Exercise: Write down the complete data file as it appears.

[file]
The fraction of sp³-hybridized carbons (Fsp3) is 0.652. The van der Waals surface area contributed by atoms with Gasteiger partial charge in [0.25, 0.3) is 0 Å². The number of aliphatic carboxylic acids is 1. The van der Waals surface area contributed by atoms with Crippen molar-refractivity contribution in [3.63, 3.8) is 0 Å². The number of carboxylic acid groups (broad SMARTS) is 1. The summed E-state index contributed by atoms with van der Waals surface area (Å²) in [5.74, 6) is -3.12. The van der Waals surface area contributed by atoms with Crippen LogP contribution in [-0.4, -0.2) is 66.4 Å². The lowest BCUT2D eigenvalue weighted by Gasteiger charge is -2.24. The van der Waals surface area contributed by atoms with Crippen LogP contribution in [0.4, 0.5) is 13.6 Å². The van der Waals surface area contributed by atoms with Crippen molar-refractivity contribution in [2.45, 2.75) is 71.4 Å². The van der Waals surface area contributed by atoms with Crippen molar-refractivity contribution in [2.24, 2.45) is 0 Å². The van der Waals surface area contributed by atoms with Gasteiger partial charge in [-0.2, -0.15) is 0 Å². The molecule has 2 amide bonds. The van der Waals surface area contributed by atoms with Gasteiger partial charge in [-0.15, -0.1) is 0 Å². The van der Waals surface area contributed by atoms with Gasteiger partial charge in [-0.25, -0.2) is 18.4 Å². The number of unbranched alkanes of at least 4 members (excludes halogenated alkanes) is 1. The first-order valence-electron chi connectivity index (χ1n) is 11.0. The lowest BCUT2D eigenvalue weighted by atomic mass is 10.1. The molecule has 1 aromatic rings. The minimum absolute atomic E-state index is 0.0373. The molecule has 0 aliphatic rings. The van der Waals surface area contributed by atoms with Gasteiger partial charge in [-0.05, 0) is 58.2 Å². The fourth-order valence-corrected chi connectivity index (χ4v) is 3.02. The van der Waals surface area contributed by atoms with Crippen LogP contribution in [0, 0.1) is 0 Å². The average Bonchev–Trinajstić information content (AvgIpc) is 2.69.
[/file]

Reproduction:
The fraction of sp³-hybridized carbons (Fsp3) is 0.652. The van der Waals surface area contributed by atoms with Gasteiger partial charge in [0.25, 0.3) is 0 Å². The number of aliphatic carboxylic acids is 1. The van der Waals surface area contributed by atoms with Crippen molar-refractivity contribution in [3.63, 3.8) is 0 Å². The number of carboxylic acid groups (broad SMARTS) is 1. The summed E-state index contributed by atoms with van der Waals surface area (Å²) in [5.74, 6) is -3.12. The van der Waals surface area contributed by atoms with Crippen LogP contribution in [-0.4, -0.2) is 66.4 Å². The lowest BCUT2D eigenvalue weighted by Gasteiger charge is -2.24. The van der Waals surface area contributed by atoms with Crippen LogP contribution in [0.4, 0.5) is 13.6 Å². The van der Waals surface area contributed by atoms with Crippen molar-refractivity contribution in [2.45, 2.75) is 71.4 Å². The van der Waals surface area contributed by atoms with Crippen molar-refractivity contribution in [2.24, 2.45) is 0 Å². The van der Waals surface area contributed by atoms with Gasteiger partial charge in [-0.2, -0.15) is 0 Å². The molecule has 2 amide bonds. The van der Waals surface area contributed by atoms with Gasteiger partial charge in [-0.15, -0.1) is 0 Å². The van der Waals surface area contributed by atoms with Gasteiger partial charge in [-0.25, -0.2) is 18.4 Å². The number of unbranched alkanes of at least 4 members (excludes halogenated alkanes) is 1. The first-order valence-electron chi connectivity index (χ1n) is 11.0. The lowest BCUT2D eigenvalue weighted by atomic mass is 10.1. The molecule has 1 aromatic rings. The minimum absolute atomic E-state index is 0.0373. The molecule has 0 aliphatic rings. The van der Waals surface area contributed by atoms with Gasteiger partial charge in [-0.05, 0) is 58.2 Å². The fourth-order valence-corrected chi connectivity index (χ4v) is 3.02. The van der Waals surface area contributed by atoms with Crippen LogP contribution in [0, 0.1) is 0 Å². The average Bonchev–Trinajstić information content (AvgIpc) is 2.69.